To experience the magic of the Singing Stones, one has to wet one’s hands and rub them across the slits in any of the two blocks of granite to hear a beautiful sound produced. Brass plates paired with mallets are suspended in the window of each petal shape sculpted out of granite in the flower gong. Striking each of them produces a different note making a melody when they are struck in combination. The three Sound Tables are veritable xylophones made from plates of different materials, aluminium, brass and wood, to create and appreciate musical sounds of various timbres. 

A spinning chime is an arrangement of large aluminium tubes which, when struck with a mallet, spin around its tilted axis to produce a sonorous sound. The lilting music for the IME café is provided by an electro-mechanical wind-chime of Aluminium tubes suspended from its ceiling. One of the most memorable visitor experiences is the sound of the huge Spiral Bell Drum in which a membrane swings to create an exceptional sound.

All the musical instruments at this fascinating garden have been researched and developed by Auroville based group Svaram, with the final aesthetic forms of the installations and their integration into the flow of the garden being designed by Bengaluru based product designer of Titan fame, Michael Foley of Foley Designs. The Garden is also provided with a space for outdoor performances, which came to life at the inaugural function with many dance and music recitals. As the group from Svaram demonstrated the installations with choreographed performances the method to use each of them, Bengaluru’s citizens responded with overwhelming enthusiasm and excitement at having this tree covered, music filled venue which captured the attention and imagination of young and old alike.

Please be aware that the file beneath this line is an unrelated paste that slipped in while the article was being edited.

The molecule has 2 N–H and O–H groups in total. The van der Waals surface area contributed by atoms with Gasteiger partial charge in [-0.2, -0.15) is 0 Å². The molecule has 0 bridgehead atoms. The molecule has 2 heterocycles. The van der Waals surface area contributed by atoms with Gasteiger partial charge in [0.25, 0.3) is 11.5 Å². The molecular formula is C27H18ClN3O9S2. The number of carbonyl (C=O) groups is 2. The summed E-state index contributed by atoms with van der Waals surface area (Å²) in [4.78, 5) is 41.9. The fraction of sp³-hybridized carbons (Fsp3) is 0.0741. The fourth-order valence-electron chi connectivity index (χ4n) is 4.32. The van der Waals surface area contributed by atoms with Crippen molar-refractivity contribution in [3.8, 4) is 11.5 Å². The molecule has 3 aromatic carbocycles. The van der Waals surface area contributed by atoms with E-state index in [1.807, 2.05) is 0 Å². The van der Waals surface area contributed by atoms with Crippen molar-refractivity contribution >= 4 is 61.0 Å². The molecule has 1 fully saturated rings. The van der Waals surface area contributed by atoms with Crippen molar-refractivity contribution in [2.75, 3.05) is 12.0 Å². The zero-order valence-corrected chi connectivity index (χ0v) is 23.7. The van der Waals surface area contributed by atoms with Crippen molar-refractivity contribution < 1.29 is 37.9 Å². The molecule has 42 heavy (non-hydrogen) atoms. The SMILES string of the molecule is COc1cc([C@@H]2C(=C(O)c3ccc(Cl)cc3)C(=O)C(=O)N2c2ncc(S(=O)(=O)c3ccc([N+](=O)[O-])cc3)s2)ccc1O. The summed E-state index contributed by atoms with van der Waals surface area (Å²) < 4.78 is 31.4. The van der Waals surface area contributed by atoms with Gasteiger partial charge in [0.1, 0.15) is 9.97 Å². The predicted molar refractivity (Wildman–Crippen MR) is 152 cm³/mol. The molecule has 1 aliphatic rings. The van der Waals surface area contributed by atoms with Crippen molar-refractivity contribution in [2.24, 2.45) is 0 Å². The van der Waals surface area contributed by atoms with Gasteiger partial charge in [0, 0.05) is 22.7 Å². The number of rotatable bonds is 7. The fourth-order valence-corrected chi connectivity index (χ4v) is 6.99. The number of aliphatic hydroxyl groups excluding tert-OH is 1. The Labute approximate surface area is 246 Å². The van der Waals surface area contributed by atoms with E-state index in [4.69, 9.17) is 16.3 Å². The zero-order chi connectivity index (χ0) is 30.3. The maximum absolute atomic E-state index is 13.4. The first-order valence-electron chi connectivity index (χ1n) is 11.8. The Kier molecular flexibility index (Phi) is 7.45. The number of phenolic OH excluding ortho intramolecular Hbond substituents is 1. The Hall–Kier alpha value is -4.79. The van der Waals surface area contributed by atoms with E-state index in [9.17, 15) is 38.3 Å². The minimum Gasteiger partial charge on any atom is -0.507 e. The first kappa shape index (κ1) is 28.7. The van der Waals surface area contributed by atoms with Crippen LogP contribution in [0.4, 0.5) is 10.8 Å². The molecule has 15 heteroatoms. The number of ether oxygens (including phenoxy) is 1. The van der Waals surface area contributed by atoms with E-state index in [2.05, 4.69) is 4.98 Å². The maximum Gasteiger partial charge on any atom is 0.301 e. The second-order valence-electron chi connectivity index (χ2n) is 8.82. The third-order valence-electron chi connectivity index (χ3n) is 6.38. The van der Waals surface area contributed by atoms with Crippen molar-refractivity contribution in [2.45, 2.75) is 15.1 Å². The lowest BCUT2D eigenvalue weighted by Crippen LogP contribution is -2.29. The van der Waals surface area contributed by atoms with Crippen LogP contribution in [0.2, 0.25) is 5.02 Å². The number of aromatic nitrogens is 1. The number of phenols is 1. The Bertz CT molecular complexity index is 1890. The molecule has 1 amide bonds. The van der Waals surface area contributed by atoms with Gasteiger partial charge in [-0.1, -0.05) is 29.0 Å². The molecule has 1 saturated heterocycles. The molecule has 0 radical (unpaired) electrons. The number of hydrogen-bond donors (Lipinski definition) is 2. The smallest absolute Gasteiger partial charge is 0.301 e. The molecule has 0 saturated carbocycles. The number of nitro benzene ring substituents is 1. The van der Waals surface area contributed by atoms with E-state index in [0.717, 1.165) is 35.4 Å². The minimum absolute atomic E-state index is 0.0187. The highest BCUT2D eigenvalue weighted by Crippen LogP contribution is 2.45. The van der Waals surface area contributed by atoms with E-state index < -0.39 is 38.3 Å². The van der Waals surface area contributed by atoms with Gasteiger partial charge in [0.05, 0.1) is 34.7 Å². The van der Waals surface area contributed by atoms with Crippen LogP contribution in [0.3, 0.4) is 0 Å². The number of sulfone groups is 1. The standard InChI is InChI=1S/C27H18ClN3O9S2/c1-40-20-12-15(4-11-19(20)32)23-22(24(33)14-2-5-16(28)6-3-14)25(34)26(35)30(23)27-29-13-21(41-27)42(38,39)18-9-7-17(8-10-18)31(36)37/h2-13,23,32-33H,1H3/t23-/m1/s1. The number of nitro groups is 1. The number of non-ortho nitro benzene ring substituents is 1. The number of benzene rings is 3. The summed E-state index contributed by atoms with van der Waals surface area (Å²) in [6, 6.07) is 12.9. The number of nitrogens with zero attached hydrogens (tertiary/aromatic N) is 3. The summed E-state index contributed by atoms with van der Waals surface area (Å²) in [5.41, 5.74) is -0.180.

The Garden City’s newest venue engages its citizens in an immersive aural exercise with their natural environment, while we eagerly await the completion of the museum to savour experiences of our great and varied musical heritage.